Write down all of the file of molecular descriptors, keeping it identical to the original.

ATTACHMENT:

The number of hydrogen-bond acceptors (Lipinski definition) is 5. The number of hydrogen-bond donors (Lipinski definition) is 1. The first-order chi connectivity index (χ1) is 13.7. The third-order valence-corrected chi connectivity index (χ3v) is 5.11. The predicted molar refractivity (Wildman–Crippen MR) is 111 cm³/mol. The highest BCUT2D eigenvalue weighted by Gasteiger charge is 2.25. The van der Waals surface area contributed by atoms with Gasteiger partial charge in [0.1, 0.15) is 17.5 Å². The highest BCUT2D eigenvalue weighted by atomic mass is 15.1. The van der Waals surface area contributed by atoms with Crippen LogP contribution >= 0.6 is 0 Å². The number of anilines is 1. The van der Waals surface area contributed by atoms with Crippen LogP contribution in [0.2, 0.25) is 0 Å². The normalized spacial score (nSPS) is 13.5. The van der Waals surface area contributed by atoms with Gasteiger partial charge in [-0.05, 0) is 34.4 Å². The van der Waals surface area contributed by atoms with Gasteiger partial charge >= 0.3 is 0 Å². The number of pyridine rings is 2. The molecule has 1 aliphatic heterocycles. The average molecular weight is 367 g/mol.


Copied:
The number of hydrogen-bond acceptors (Lipinski definition) is 5. The number of hydrogen-bond donors (Lipinski definition) is 1. The first-order chi connectivity index (χ1) is 13.7. The third-order valence-corrected chi connectivity index (χ3v) is 5.11. The predicted molar refractivity (Wildman–Crippen MR) is 111 cm³/mol. The highest BCUT2D eigenvalue weighted by Gasteiger charge is 2.25. The van der Waals surface area contributed by atoms with Gasteiger partial charge in [0.1, 0.15) is 17.5 Å². The highest BCUT2D eigenvalue weighted by atomic mass is 15.1. The van der Waals surface area contributed by atoms with Crippen LogP contribution >= 0.6 is 0 Å². The number of anilines is 1. The van der Waals surface area contributed by atoms with Crippen LogP contribution in [0.2, 0.25) is 0 Å². The normalized spacial score (nSPS) is 13.5. The van der Waals surface area contributed by atoms with Gasteiger partial charge in [-0.05, 0) is 34.4 Å². The van der Waals surface area contributed by atoms with Gasteiger partial charge >= 0.3 is 0 Å². The number of pyridine rings is 2. The molecule has 1 aliphatic heterocycles. The average molecular weight is 367 g/mol.